Neuroscience in the Wild | Workshop 2019 (1 of 6) | Suzanne Dikker | Brains in harmony: Connecting art, neuroscience and education outside of the laboratory
Neuroscience, Utrech University, NL and New York University
Brains in harmony: Connecting art, neuroscience and education outside of the laboratory.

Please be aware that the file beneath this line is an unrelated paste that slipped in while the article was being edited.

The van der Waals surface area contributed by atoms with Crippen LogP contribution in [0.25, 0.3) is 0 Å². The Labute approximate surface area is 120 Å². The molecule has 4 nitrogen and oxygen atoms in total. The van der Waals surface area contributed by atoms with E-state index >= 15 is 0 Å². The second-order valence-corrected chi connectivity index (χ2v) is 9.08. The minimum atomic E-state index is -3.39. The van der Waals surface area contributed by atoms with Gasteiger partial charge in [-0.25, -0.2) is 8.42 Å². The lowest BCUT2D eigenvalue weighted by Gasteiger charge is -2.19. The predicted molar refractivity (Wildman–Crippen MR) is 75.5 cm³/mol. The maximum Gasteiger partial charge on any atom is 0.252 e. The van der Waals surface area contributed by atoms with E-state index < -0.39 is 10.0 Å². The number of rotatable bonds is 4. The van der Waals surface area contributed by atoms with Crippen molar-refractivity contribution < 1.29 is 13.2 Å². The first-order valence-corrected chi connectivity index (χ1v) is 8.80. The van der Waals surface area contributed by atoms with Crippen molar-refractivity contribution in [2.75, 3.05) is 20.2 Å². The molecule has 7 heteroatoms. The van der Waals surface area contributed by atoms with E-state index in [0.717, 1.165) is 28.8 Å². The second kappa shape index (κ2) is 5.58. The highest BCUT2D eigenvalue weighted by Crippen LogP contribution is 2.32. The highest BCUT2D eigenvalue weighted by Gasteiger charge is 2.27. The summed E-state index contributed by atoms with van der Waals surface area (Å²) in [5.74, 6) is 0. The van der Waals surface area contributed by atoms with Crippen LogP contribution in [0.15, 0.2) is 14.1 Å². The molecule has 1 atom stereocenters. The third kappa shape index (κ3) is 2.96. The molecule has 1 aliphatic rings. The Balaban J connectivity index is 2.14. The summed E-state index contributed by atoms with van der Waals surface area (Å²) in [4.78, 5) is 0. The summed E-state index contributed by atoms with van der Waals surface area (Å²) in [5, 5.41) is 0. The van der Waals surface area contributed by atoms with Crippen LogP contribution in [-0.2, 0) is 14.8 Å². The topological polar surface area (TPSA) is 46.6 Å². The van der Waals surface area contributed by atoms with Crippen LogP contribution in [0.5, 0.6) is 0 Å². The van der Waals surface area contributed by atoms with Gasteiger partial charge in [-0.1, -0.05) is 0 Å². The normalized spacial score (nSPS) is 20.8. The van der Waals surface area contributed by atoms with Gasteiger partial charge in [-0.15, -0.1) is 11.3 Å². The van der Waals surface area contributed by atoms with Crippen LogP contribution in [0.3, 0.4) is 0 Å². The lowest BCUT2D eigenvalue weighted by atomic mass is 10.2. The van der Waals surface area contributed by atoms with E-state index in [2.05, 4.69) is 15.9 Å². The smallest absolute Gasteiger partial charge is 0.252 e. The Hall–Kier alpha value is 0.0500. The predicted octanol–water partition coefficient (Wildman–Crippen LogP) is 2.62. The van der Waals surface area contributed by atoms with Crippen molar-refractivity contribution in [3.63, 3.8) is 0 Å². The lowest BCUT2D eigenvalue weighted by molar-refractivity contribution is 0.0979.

Neuroscience research has produced tremendous insight into how the human brain supports dynamic social interactions. Still, laboratory-generated findings do not always straightforwardly generalize to real-world environments. To fill this gap, I collaborate with scientists, artists, and educators to take neuroscience out of the laboratory, into schools, museums, and underserved neighborhoods. In one series of studies, we partnered with New York City high schools to collect brain data during class. We find that brain-to-brain synchrony among students predicts classroom social dynamics and student engagement, two factors that have been found critical for student learning. In another project, we recorded brain data from thousands of museum visitors as they engaged in face-to-face interactions and find that empathy, social closeness and mood predict brain-to-brain synchrony. More recently, we have begun investigating the neural dynamics underlying adult-child interactions, specifically in bilingual households and children with Autism Spectrum Disorder. Taken together, our multidisciplinary approach may provide a potential new avenue to investigate social interactions outside of the laboratory.